A big question is how the MDGs will be realized, a matter of both funding and policy. Much of the funding for MDG-related efforts comes from official development assistance (ODA)—donor countries’ aid to multilateral institutions and developing countries. In the MDG framework, ODA is not only a means to an end: it is also a target to be reached in itself. Goal 8 is to “Develop a global partnership for development,” and one of the targets to reach this goal “includes…more generous ODA for countries committed to poverty reduction.” The official 2012 UN report on the Millennium Development Goals reports that net aid in 2011 fell in real terms from 2010, though. And donors generally fail to meet the longstanding UN objective of sending 0.7 percent of their gross national income to ODA. In 2011, for instance, the principal donors gave a combined total of 0.31 percent. At the same time, critics of the focus on ODA argue that rich country policies regarding trade, investment, and private capital flows have a far more significant impact on development outcomes in emerging economies than does foreign aid, yet the world’s major economies have so far failed to ink any major agreements in these areas that would put achieving the MDGs at the center of the agenda.

Indeed, the coming expiration of the MDGs in 2015 is sparking significant discussion about the policies that have—and have not—led to successful development and antipoverty outcomes. Civil society actors, scholars, activists, and others are trying to make their voices heard about what the MDGs have accomplished and what should come after them. Various individuals and groups are seeking to address not just poverty but also sustainability in any successor goals, to include more perspectives from the global South in the goal formulation process, to better address poverty in urban areas, and more. On the Development Channel, Alicia Ely Yamin of the Harvard School of Public Health recently expressed concerns about ensuring civil society participation in the post-2015 process, for example.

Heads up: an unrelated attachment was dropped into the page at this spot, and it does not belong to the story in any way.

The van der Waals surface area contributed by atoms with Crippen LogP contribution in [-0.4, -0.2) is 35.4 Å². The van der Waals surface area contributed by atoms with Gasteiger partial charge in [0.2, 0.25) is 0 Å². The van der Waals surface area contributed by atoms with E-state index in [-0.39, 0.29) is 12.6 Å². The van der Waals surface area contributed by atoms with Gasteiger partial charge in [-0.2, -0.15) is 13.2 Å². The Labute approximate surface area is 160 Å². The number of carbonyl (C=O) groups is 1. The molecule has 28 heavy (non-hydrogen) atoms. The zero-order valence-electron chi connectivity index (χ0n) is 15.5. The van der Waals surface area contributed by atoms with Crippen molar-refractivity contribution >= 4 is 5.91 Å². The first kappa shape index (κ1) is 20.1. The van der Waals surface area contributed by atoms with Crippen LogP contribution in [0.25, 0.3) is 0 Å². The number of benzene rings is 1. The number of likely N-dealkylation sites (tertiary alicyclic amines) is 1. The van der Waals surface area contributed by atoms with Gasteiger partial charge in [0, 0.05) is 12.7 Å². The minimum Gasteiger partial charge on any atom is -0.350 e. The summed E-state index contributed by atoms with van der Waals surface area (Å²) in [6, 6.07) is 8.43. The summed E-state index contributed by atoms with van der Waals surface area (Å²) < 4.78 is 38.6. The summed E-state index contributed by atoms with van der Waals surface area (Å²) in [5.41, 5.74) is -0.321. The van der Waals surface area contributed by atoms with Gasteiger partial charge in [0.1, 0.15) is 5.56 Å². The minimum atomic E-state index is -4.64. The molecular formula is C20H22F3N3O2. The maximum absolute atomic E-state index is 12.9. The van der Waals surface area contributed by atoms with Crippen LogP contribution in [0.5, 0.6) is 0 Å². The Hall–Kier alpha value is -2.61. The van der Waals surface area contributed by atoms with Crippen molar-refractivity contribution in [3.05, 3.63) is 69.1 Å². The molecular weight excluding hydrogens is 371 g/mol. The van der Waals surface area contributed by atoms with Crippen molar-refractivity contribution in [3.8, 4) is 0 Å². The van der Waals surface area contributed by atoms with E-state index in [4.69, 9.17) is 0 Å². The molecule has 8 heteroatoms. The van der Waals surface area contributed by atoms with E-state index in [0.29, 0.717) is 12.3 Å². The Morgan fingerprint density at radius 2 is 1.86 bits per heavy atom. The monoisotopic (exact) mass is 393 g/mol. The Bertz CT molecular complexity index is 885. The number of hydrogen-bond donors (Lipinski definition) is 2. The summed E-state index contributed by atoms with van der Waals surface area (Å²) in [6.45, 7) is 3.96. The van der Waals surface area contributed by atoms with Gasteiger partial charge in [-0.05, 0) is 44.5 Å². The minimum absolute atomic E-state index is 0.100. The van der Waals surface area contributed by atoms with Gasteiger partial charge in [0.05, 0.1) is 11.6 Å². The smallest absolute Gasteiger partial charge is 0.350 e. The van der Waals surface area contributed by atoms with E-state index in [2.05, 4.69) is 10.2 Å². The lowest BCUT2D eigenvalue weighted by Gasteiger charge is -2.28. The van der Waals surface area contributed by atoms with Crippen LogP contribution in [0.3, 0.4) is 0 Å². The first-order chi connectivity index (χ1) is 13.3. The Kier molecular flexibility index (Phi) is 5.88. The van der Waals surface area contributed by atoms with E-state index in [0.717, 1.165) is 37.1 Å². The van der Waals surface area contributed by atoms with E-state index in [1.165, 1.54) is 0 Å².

What do you think?

Is progress in poverty reduction more a result of MDG-inspired programs or of economic growth that would have occurred anyway? Did the goals lead to substantive policy shifts within governments and multilateral institutions, or did these institutions simply adopt rhetorical changes to satisfy the donor community? Should donor countries contribute more to the MDGs, and should Goal 8 be included in the next set of development goals? What should a future set of goals—and the process to define them—look like? As 2015 approaches, these are some of the most pressing questions in global development, and ones that the Development Channel will continue to explore in the coming weeks. Let us know your thoughts in the comments section below.